Dean Village is famous for being one of the most picturesque spots in Edinburgh. On rare sunny weekends, nothing is more representative of idyllic village life than charming, car-free Dean Village.
How Long Does it take To Visit Dean Village Edinburgh
You can spend anywhere between 10 minutes to an hour exploring Dean Village. If you want to truly explore the village by visiting The National Gallery of Modern Art and the cemetery, allow an hour.
Where Is Dean Village Edinburgh
Dean village lies north-west of central Edinburgh and is approximately one mile from the center of Edinburgh.
How To Get To Dean Village Edinburgh
As Dean Village is traffic free, I recommend visiting on foot if you can. It’s a 17 minute walk from Haymarket train station.
There is no parking in Dean Village, meaning your best bet is to park close by. There is a car park at the Scottish National Gallery of Modern Art and from there it takes between 5-10 minutes to walk to Dean Bridge at the centre of Dean Village.
By Public Transport
There are no bus routes travelling directly through Dean Village. You can get the X38 bus from Haymarket train station and alight at Shandwick Place. Then it’s a 5 minute walk.
Is There Anywhere To Eat In Dean Village?
There are no coffee shops, newsagents or restaurants in Dean village. I recommend you walk along the Water of Leith to visit Stockbridge, where there are plenty of bars, restaurants and cafes.
What To See in Dean Village Edinburgh
Dean Village Edinburgh does not feature ‘sites’ in the typical sense, but there are some interesting buildings to see which I have outlined below.
Built between 1883-6 this building was designed by Sydney Mitchell for John R. Findlay. Mr Findlay was the owner of The Scotsman newspaper. He wanted to be able to see the court from his house at No. 3 Rothesay Terrace. He wanted to gift this housing to the village as it had started losing out on trade to the flour mills at Leith at this point.
The building is made up of two and three bedroom flats with a separate social hall that was built for residents to be able to socialise in. The clock tower is modelled on the old Tron Kirk steeple.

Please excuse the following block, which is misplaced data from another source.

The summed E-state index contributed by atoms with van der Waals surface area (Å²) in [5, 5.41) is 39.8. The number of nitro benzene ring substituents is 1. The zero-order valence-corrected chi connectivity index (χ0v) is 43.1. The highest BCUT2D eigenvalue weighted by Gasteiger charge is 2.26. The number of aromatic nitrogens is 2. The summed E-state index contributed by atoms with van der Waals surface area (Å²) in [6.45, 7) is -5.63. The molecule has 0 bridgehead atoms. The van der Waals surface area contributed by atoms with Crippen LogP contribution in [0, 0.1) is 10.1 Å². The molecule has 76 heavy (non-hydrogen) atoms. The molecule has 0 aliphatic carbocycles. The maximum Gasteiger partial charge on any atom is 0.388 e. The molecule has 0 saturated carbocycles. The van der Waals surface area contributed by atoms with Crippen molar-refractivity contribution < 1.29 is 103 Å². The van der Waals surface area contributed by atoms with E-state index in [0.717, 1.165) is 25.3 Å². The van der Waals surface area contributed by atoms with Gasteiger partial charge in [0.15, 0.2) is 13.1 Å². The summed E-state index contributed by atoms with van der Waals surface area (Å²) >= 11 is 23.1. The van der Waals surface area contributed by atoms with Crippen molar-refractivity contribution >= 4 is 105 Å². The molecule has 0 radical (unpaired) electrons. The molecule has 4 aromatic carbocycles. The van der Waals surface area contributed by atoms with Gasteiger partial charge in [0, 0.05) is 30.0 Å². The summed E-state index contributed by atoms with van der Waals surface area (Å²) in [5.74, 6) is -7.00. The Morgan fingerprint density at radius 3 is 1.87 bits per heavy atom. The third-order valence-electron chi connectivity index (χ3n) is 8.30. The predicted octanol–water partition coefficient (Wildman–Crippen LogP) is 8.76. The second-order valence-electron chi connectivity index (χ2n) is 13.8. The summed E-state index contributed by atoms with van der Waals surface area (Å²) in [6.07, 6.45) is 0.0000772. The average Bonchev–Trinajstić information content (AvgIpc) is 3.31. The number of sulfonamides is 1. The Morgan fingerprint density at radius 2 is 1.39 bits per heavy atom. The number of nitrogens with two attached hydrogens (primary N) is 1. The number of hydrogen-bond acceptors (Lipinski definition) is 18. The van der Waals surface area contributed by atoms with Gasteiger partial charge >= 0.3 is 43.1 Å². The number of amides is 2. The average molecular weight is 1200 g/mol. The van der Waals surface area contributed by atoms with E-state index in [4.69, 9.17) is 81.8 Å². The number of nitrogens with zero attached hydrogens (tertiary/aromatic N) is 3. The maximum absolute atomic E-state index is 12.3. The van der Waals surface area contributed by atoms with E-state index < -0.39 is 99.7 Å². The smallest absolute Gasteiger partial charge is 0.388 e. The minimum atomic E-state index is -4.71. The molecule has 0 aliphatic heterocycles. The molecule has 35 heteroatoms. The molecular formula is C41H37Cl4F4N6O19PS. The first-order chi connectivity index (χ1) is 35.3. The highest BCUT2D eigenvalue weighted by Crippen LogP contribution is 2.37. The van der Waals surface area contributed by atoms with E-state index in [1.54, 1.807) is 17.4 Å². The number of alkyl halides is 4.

Finished in 1895 by the firm Dunn and Findlay. The Findlay mentioned in the firm’s name, was the son of John R. Findlay who built Well Court.
Drumsheugh Toll, Belford Road
This house was built by Sir George Washington Browne, a well known Scottish architect in 1891 for his friend, the artist Charles Martin Hardie.
These Victorian baths have been turned into a private swimming club, which claim to have the best quality water in Edinburgh. Inside features Moorish architectural elements recreating the spirit of traditional Turkish baths.
National Gallery of Modern Art
The National Gallery of Modern Art used to be John Watson’s School. John Watson was a Writer to the Signet. This was a private society of Scottish solicitors, which dated back to 1594. John Watson died in 1762 and left a whopping £5,000 to the Writers of the Signet for charitable purposes. The equivalent amount today would be roughly £900,000.
In 1822, the Writers to the Signet had a total of £110,000 to be used toward a charitable cause. They obtained an Act of Parliament for a school with boarding accommodation for children who were fatherless but whose fathers had been classed as ‘a professional’.
The architect William Burn was given the job to design the building. Inside the building was plain. The first floor rooms were originally the dormitories.
There has been a mill in this location since 1573. In 1734 the City sold the Dean mills to the Baxter (Baker) Incorporation who rebuilt this mill in 1805. The names of their Deacon and their officers are noted on the wheatsheaf roundel in the SW gable. From the outside this is the best surviving Edinburgh grain mill. The West Mill was restored and converted into 22 flats in 1973.
Belgrave Mews is situated on the old Dean House estate.
History Of Dean Village
During the building of Oxford Terrace and Lennox Street in 1855 several historic burial chambers were found.During the construction of Dean Bridge several urns containing cremations were unearthed.Axes dating from the Late Bronze Age date to have been found along the Water of Leith, because of these findings it is thought that a small port or trading point could have existed then.
Dean Village was originally known as the Water of Leith Village, which was a large Edinburgh milling settlement. The mills are thought to have existed since the reign of David I, who was King of Scotland from 1124 to 1153. Sadly, not many of these mills survive.
1830. Dean Bridge built. Village continued to grow until giant flourmills sprung up in Leith in the late 1800’s. There was a tannery in the village until 1970.